'This Week' Transcript: Rep. Mike Rogers and Sen. Mark Udall

So I think this is not the holy grail of reports, but I do think it crossed a very important milestone in saying, hey, no scandal, no law-breaking, now let's just have an honest debate about where we think we ought to go in trying to stop terrorists from blowing up American citizens here in the United States.

STEPHANOPOULOS: Mr. Chairman, thank you for your time this morning. Have a good Christmas.

ROGERS: Thanks, George. Thank you. You as well.

STEPHANOPOULOS: Let's get a response now from Senator Mark Udall, senior Democrat of the Senate Intelligence Committee. Senator, thank you for joining us this morning. You just heard Chairman Rogers right there, he says he's not ready to sign on to this idea of sending the phone records, having them stay with private phone companies rather than having the federal government collect them. Your response?

UDALL: The arguments for the status quo, George, fell apart this week in Washington. I do find it interesting that Chairman Rogers, whom I respect, (inaudible) my work, when the presidential panel agrees with his point of view, he says it's a great panel. When it doesn't agree, then he says, well, it's manned by three law professors, as if those law professors don't have an understanding of the constitutionality of what we've been doing.

I would point out that the panel was actually manned by people who are highly respected, who have deep experience in the role of intelligence and surveillance and national security.

I get up every day, George, as a member of the Intelligence Committee and Armed Services Committee, to do two things. Protect the American people and protect the Bill of Rights.

The NSA is overreached. We need to quickly move to adopt the 46 recommendations of the president's panel.

STEPHANOPOULOS: All 46?

UDALL: And Judge -- I think we need to look at all 46 -- I'm still studying the report myself. But there are many, many important reforms. It's time on to have real reform, not a veneer of reform. You know why? Because we have got to rebuild the American people's trust in our intelligence committee so we can be safe, so we can meet the threats that are all over the world. But we don't do that by bulk data collection that violates the privacy of Americans, that's unconstitutional, and has shown to not be effective.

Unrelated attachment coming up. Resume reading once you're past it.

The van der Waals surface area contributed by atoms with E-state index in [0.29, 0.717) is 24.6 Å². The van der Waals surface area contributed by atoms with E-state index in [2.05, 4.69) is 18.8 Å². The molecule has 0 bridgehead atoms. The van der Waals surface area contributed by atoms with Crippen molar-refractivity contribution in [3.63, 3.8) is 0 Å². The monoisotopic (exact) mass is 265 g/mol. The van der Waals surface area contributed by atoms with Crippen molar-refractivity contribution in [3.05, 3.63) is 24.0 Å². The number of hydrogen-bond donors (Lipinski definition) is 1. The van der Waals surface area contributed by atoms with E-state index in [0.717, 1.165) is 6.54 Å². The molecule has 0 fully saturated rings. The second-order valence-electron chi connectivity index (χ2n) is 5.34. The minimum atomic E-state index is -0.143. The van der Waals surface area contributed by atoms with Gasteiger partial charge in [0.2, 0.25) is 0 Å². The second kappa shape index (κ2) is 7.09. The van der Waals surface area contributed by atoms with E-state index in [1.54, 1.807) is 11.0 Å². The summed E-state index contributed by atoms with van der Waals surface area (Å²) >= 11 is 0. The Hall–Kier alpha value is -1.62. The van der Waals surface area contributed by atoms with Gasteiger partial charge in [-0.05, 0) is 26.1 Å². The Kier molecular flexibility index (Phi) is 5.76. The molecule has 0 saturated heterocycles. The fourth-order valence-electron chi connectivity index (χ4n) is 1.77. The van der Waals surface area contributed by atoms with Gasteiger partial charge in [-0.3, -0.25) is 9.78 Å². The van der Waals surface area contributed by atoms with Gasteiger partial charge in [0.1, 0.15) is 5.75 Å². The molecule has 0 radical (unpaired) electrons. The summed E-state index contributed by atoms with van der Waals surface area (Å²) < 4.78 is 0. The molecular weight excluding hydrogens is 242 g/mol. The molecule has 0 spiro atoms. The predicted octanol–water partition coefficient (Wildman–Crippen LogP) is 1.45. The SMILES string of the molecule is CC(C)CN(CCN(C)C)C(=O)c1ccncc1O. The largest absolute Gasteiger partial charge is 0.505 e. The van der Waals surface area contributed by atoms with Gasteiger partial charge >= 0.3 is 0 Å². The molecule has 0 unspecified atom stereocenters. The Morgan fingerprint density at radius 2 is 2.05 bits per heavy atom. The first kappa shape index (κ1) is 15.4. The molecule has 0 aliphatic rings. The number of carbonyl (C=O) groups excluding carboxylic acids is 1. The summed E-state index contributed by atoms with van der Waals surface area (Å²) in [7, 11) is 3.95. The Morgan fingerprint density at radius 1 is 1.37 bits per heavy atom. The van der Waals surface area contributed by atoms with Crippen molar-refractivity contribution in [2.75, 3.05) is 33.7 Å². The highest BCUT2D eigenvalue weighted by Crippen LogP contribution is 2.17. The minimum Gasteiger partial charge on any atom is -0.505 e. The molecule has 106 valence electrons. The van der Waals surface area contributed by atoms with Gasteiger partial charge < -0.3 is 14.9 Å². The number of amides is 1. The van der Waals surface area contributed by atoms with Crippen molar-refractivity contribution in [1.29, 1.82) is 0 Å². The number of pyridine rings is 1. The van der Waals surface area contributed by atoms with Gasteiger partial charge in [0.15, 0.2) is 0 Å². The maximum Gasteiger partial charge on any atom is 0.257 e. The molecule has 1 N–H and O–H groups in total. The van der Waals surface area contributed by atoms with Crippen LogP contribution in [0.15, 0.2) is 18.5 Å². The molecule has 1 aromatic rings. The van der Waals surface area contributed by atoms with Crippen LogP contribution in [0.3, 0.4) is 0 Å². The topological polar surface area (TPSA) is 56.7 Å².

STEPHANOPOULOS: So, you heard Chairman Rogers about the constitutionality as well, he says, what is it, 16 other judges have said that the program is constitutional, and have consistently approved it.

UDALL: It will wind its way through the courts. But it's hard for me to believe and it's hard for lots of Americans to believe with whom I talk that these general warrants, if you will, and orders to collect every day, tens of millions Americans' phone records, is somehow unconstitutional. It does not fit the standard in the Fourth Amendment of unreasonable search and seizure. You have to have probable cause -- by the way, these are innocent Americans, and I would counter Chairman Rogers' point. This is an invasion of privacy. If you take the business records of every American, of all of our phone calls, you can get a pretty good idea of what people are doing, based on when they call, who they call, from where they call.

(CROSSTALK)

STEPHANOPOULOS: Even though the panel has said that there's no abuse of this program.

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